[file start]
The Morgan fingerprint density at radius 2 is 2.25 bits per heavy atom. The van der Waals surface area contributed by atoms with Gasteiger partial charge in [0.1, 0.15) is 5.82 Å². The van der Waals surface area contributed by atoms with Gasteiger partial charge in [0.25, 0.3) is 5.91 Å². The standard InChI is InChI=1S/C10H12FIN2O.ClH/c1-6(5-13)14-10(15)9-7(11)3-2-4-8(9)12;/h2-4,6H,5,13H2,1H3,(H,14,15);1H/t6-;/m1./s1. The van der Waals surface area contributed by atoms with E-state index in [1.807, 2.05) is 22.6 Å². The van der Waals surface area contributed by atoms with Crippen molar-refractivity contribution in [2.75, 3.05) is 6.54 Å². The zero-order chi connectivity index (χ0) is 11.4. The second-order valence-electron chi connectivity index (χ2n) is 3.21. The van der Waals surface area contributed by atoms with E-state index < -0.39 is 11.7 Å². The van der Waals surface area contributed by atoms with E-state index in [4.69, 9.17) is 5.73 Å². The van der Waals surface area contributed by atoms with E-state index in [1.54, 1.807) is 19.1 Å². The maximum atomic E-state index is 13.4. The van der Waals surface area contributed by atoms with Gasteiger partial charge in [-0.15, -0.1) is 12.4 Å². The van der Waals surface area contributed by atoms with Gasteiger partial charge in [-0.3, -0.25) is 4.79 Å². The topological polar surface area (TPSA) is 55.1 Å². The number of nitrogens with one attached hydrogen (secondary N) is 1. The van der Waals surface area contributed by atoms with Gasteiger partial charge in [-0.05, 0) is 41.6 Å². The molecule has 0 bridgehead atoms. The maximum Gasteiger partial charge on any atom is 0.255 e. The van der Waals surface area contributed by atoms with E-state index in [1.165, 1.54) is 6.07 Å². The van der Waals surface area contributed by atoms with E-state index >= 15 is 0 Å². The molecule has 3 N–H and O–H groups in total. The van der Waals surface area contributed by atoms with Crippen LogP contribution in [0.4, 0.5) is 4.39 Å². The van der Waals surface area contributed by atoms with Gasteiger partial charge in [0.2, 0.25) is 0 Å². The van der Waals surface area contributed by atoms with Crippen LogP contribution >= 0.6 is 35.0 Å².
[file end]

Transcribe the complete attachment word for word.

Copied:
The Morgan fingerprint density at radius 2 is 2.25 bits per heavy atom. The van der Waals surface area contributed by atoms with Gasteiger partial charge in [0.1, 0.15) is 5.82 Å². The van der Waals surface area contributed by atoms with Gasteiger partial charge in [0.25, 0.3) is 5.91 Å². The standard InChI is InChI=1S/C10H12FIN2O.ClH/c1-6(5-13)14-10(15)9-7(11)3-2-4-8(9)12;/h2-4,6H,5,13H2,1H3,(H,14,15);1H/t6-;/m1./s1. The van der Waals surface area contributed by atoms with E-state index in [1.807, 2.05) is 22.6 Å². The van der Waals surface area contributed by atoms with Crippen molar-refractivity contribution in [2.75, 3.05) is 6.54 Å². The zero-order chi connectivity index (χ0) is 11.4. The second-order valence-electron chi connectivity index (χ2n) is 3.21. The van der Waals surface area contributed by atoms with E-state index < -0.39 is 11.7 Å². The van der Waals surface area contributed by atoms with E-state index in [4.69, 9.17) is 5.73 Å². The van der Waals surface area contributed by atoms with E-state index in [1.54, 1.807) is 19.1 Å². The maximum atomic E-state index is 13.4. The van der Waals surface area contributed by atoms with Gasteiger partial charge in [-0.15, -0.1) is 12.4 Å². The van der Waals surface area contributed by atoms with Gasteiger partial charge in [-0.3, -0.25) is 4.79 Å². The topological polar surface area (TPSA) is 55.1 Å². The number of nitrogens with one attached hydrogen (secondary N) is 1. The van der Waals surface area contributed by atoms with Gasteiger partial charge in [-0.05, 0) is 41.6 Å². The molecule has 0 bridgehead atoms. The maximum Gasteiger partial charge on any atom is 0.255 e. The van der Waals surface area contributed by atoms with E-state index in [1.165, 1.54) is 6.07 Å². The van der Waals surface area contributed by atoms with E-state index >= 15 is 0 Å². The molecule has 3 N–H and O–H groups in total. The van der Waals surface area contributed by atoms with Crippen LogP contribution in [0.4, 0.5) is 4.39 Å². The van der Waals surface area contributed by atoms with Gasteiger partial charge in [0.2, 0.25) is 0 Å². The van der Waals surface area contributed by atoms with Crippen LogP contribution >= 0.6 is 35.0 Å².